Quintessential Dish: Jamestown Fish Cookpot: lobster, clams, mussels, scallops, monkfish, leeks, tomatoes, saffron, garlic, hot pepper, Pernod, potatoes and chouriço
His Sommelier Side: MacCartney spent 10 years in the wine business, working on the beverage programs at Gramercy Tavern and Craft. "I'm always thinking about wines that will go with [my food]." MacCartney's vast list at Jamestown Fish includes bottles from the US and Western Europe, as well as countries like Lebanon and Hungary.
Photo © Rex Dean
Location: Watertown, MA; Brookline, MA
Why He's Amazing: Because he's turned his family's sandwich shop into a destination for quirky, umami–packed comfort food—and then followed it up with unconventional, outstanding Italian cuisine with David Changian inflections at his new outpost.
Background: Brick Hotel (Newtown, PA); Momofuku Noodle Bar, Momofuku Ssäm Bar (New York City)
Quintessential Dish: Chicken wings with Moxie sauce at Strip-T’s
What’s Moxie?: A bittersweet New England soda; Maslow also adds the Indonesian chile paste sambal oelek to his chicken-wing sauce.
Photo © Katie Chudy
Location: Cambridge, MA
Why He's Amazing: Because while so many chefs today strive to be cutting-edge, he’s happily defying the trend, turning out delicious classic Italian dishes like bucatini all'amatriciana—a pasta that he hand-makes from heirloom, custom-milled grains, then tosses with bits of house-cured pork.
Background: Via Matta, Radius (Boston); Trio (Evanston, IL)
Quintessential Dish: Emmer farro casarecce pasta with braised duck, matsutake mushrooms, heirloom squash and kale
His Second Love, After Cooking: Playing the piano
Photo © Alexandra Roberts Photography
Location: Somerville, MA
Why She's Amazing: Because, after cooking for a dozen years with Ana Sortun at the Eastern Mediterranean-inspired Oleana, she’s partnering with Sortun again, channeling her passion for Mediterranean and Middle Eastern food and spice into addictive meze—think sesame-and-nigella fried chicken with tahini remoulade—but this time, as executive chef and co-owner.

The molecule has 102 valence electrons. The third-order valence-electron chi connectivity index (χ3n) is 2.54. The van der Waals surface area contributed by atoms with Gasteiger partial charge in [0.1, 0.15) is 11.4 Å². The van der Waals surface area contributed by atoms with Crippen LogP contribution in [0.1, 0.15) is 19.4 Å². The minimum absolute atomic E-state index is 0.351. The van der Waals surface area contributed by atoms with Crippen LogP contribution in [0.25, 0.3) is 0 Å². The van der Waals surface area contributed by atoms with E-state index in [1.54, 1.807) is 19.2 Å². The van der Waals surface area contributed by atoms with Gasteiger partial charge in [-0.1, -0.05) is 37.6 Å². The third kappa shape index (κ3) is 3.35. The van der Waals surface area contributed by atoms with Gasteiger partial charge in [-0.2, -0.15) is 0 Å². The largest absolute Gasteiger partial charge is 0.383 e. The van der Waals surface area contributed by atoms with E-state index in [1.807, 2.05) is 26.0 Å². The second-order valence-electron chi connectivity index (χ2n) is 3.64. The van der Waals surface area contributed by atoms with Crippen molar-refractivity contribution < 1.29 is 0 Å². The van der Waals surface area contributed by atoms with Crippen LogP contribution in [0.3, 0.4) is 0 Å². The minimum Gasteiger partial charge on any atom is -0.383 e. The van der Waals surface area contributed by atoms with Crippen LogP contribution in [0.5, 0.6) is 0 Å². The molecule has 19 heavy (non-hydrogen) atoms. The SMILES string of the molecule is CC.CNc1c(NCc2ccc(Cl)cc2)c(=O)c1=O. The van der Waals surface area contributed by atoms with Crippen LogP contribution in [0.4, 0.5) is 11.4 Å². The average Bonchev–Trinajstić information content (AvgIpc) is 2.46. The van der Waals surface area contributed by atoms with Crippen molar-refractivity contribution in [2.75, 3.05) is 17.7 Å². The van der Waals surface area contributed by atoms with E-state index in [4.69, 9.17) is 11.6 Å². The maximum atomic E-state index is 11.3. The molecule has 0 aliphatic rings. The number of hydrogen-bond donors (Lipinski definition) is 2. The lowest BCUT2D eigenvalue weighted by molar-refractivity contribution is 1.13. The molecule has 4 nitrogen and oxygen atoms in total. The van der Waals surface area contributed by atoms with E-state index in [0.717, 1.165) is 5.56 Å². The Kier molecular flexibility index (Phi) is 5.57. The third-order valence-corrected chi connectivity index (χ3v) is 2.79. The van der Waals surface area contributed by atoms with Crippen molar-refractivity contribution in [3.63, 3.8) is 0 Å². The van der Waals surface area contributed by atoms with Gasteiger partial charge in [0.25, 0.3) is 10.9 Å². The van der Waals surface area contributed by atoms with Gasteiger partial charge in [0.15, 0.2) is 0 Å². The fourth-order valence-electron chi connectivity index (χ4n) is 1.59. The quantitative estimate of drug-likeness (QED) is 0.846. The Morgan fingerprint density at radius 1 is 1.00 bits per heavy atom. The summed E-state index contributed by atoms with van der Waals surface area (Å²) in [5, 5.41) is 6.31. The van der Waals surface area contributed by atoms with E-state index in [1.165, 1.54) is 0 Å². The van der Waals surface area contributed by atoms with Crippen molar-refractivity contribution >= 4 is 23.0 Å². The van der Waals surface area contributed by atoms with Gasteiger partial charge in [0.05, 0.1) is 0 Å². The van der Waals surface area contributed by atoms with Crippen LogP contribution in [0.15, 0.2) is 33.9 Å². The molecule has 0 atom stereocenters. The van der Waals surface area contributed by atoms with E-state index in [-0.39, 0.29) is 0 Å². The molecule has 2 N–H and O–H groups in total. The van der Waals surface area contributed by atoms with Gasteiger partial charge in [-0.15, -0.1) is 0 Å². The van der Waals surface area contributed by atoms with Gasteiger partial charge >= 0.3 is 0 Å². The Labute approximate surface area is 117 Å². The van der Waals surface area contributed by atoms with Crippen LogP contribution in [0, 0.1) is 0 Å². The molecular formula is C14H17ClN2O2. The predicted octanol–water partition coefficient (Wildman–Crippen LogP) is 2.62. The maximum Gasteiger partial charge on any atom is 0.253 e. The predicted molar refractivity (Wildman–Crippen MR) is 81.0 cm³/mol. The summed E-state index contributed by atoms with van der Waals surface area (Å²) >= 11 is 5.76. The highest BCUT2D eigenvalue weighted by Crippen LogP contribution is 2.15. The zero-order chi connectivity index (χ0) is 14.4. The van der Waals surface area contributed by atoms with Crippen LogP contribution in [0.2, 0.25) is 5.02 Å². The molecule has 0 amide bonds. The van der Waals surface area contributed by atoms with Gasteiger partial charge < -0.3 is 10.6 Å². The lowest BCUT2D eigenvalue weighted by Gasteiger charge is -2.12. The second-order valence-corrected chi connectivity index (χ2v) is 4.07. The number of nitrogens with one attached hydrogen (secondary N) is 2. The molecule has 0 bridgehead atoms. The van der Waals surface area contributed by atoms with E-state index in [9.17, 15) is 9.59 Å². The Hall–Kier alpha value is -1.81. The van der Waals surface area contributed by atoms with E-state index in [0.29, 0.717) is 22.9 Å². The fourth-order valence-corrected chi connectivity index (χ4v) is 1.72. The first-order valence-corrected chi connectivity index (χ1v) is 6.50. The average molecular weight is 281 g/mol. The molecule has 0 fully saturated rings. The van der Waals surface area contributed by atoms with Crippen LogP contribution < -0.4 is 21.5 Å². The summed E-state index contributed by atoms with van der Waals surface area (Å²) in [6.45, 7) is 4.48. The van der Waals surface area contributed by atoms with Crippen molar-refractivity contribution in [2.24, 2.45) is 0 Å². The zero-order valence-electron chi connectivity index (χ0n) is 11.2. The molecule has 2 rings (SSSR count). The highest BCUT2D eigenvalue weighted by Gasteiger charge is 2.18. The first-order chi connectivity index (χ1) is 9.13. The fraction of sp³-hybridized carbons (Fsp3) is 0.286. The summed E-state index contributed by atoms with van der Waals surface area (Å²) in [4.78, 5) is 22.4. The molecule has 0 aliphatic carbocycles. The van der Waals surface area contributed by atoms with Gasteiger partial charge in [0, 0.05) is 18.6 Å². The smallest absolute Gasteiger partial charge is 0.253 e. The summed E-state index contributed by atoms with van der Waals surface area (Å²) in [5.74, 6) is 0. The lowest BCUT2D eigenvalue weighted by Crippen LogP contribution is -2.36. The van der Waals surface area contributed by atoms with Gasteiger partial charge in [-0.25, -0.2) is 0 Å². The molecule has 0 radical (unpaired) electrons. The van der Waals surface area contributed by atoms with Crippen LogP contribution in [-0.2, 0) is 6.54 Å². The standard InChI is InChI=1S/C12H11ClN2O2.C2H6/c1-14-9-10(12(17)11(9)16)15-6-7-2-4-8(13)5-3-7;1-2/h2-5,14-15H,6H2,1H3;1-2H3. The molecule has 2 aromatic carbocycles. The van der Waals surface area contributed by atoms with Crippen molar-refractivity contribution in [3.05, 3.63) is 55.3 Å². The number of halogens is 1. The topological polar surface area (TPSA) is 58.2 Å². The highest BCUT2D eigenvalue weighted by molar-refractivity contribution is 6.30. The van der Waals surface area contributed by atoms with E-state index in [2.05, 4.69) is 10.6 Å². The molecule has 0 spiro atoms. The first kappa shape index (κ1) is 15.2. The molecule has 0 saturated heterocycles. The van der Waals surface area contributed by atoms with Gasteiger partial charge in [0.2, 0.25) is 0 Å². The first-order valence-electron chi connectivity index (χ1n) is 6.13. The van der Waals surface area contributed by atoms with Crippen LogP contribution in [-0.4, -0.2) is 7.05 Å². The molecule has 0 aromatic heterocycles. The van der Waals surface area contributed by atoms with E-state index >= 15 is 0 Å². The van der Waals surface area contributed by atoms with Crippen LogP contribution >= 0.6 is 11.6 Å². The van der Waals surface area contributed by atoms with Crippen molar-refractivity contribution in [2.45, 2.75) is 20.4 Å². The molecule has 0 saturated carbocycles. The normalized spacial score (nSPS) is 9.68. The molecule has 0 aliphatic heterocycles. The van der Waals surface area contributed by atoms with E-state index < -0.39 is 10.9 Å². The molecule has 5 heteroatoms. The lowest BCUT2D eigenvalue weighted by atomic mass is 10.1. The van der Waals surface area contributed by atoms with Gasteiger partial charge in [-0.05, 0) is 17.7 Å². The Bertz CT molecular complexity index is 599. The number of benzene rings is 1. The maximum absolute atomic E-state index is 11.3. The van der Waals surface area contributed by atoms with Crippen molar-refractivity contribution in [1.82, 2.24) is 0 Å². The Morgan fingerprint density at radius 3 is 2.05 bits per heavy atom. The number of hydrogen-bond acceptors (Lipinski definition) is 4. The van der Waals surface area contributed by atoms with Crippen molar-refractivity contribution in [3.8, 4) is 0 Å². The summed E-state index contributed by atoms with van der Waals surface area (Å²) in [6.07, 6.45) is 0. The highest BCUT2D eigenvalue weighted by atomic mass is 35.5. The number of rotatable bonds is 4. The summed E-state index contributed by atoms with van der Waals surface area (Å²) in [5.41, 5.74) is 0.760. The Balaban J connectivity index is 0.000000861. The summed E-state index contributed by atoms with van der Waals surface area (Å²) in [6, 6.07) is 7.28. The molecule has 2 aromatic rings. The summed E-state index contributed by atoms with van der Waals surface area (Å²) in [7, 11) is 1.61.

Background: Oleana (Cambridge, MA); Sel de la Terre (Boston); Al Forno (Providence)
Quintessential Dish: Lamb köfte sliders with tomato, caramelized butter, yogurt and house-made pickles on pita buns
How She Clears Her Head: “On my days off, I love to walk through Boston. It clears my mind, keeps me connected to nature and allows me to see people enjoying the good things in life. It’s important to remember there is a world outside of the kitchen.”
Photo © Greta Rybus
Location: Portland, ME
Why He's Amazing: Because his sublime, rustic-modern Italian dishes—inspired by Calabria and Abruzzo—seem informed both by his skills honed at Daniel Boulud’s New York City restaurants and the warmth and intuition of someone cooking old family recipes.
Background: Bar Boulud, Daniel, DB Bistro (New York City)
Quintessential Dish: Cavatelli with lamb neck ragù, eggplant, orange and pecorino
What Makes That Ragù So Good: “It takes three days to make the sauce: You have to marinate it, you have to grind it, you have to cook it. We brine the lamb necks and roast them with all kinds of goodness: anchovies, Calabrian chiles, oregano, fennel, carrots, red onions, garlic, stewed tomatoes and red wine. And then you don’t want to serve it right away. You want to let it rest for at least one day.”